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Josephus on Jesus
from Josephus - The Essential Works
by Paul Maier
For Christians, books 18 through 20 of the
Antiquities are far and away the most important sections in all of
Josephus' writings, since they provide a rich background for the entire New
Testament era. Happily, they are also the most authoritative chapters in the
Antiquities since at long last Josephus is either an eyewitness of direct
contemporary of the events he is reporting. His paragraphs on John the Baptist
show Jesus' forerunner from a fresh vantage point, while his portrayal of
crucial events in the career of Pontius Pilate help explain that governor's
pressured performance at the trial of Jesus. In the case of Jesus' brother
James, he even provides crucial addenda to the New Testatment, which does
not tell us how James died. Josephus does!
His two celebrated references to Jesus - Antiquities 18:63 and 20:200 - have provoked an enormous quantity of scholarly literature. The constitute the largest block of first-century evidence for Jesus outside of biblical or Christian sources, and may well be the reason that the vast works of Josephus survived manuscript transmission across the centuries almost intact when other great works, like those of Nicolas of Damascus, where totally lost. But are the Jesus references authentic?
Scholars fall into three main camps on the first and longer paragraph on Jesus (18:63) which occurs amid events during Pilate's administration: 1) it is entirely authentic; 2) it is entirely a Christian forgery; or 3) it contains Christian interpolations in what was Josephus' authentic material about Jesus. The first option, held by very few, would seem hopeless: no Jew could have claimed Jesus as the Messiah who rose from the dead without converting to Christianity, and Josephus did not convert. The second position, popular in late nineteenth-century skeptical scholarship, has some minor current support. A large majority of scholars today, however, share the third position (favored in these pages), particularly in view of the newly-discovered Agapian text which shows no signs of interpolation.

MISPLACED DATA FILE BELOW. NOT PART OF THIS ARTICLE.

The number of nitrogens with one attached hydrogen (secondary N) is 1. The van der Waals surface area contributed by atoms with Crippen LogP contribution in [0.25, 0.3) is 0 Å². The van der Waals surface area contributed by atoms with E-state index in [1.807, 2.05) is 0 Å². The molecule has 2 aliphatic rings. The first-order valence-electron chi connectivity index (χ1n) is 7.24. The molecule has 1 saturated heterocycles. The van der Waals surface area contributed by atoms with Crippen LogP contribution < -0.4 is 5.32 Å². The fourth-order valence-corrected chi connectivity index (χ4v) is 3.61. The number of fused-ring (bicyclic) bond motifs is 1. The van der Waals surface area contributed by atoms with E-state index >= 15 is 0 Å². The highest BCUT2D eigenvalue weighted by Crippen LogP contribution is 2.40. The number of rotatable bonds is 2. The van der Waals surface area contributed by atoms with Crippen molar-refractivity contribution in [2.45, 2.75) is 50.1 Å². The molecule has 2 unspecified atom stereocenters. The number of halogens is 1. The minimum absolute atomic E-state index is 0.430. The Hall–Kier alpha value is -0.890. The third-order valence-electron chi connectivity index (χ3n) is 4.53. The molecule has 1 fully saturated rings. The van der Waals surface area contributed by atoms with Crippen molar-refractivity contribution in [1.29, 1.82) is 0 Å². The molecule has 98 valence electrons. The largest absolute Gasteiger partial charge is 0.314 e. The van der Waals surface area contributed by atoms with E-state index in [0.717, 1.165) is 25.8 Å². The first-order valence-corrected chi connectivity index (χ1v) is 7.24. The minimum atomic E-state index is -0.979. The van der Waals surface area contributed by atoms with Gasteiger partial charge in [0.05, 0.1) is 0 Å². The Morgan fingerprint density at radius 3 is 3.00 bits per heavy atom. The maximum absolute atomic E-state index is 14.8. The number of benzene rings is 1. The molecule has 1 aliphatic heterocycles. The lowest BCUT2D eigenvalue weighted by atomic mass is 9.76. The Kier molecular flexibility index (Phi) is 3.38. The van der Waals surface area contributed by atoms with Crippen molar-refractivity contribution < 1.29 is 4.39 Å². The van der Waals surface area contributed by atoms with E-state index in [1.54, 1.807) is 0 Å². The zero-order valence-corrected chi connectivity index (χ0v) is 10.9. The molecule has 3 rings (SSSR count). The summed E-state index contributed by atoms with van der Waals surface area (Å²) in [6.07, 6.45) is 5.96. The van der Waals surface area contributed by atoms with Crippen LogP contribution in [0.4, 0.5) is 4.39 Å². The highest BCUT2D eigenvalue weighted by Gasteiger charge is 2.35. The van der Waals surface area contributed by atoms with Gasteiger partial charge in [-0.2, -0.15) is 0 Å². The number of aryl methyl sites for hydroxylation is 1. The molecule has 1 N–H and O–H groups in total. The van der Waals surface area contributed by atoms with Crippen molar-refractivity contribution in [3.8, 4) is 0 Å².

Josephus must have mentioned Jesus in authentic core material at 18:63 since this passage is present in all Greek manuscripts of Josephus, and the Agapian version accords well with his vocabulary and grammar elsewhere. Moreover, Jesus is portrayed as a "wise man" [sophos aner], a phrase not used by Christians but employed by Josephus for such Old Testament figures as David and Solomon. Furthermore, his claim that Jesus won over "many of the Greeks" is not substantiated in the New Testament, and thus hardly a Christian interpolation but rather something that Josephus would have noted in his own day. Finally, the fact that the second reference to Jesus at 20:200 merely calls him the Christos without further explanation implies that a previous fuller identification had already taken place.
Josephus' second reference to Jesus in connection with the death of his half-brother James (20:200) shows no tampering whatever and is present in all Josephus manuscripts. Had there been Christian interpolation, more material would doubtless have been presented than this brief, passing notice. James would likely have been wreathed in laudatory language and styled "the brother of the Lord," as the New Testament defines him, rather than, as Josephus, "the brother of Jesus." Nor could the New Testatment have served as Josephus' source since it provides no detail on James' death. For Josephus to further define Jesus as the one "who was called the Christos" was both credible and necessary in view of the twenty other Jesuses he cites in his works. In fact, the very high priest who succeeded Ananus, who instigated the death of James, was Jesus, son of Damnaeus. Accordingly, most scholars concur with ranking Josephus authority Louis H. Feldman in his notation in the Loeb edition of Josephus: "...few have doubted the genuineness of the passage [20:200] on James" (Louis H. Feldman, tr., Josephus, IX [Cambridge, MA: Harvard University Press, 1965] 496).
The weight of evidence, then, strongly suggests that Josephus mentioned Jesus in both passages. He did so in a manner totally congruent with the New Testatment portrait of Jesus, and his description, from the vantage point of a non-Christian, seems remarkably fair, particularly in view of his known proclivity of roasting false messiahs as the sorts who misled the people and brought on the Romans.
Taken from Josephus: The Essential Works, copyright 1994. Used by permission of Kregal Publications Grand Rapids, MI 49501. You can order Josephus: The Essential Works for a total of $24 by calling the Issues, Etc. resource line at 1-800-737-0172.
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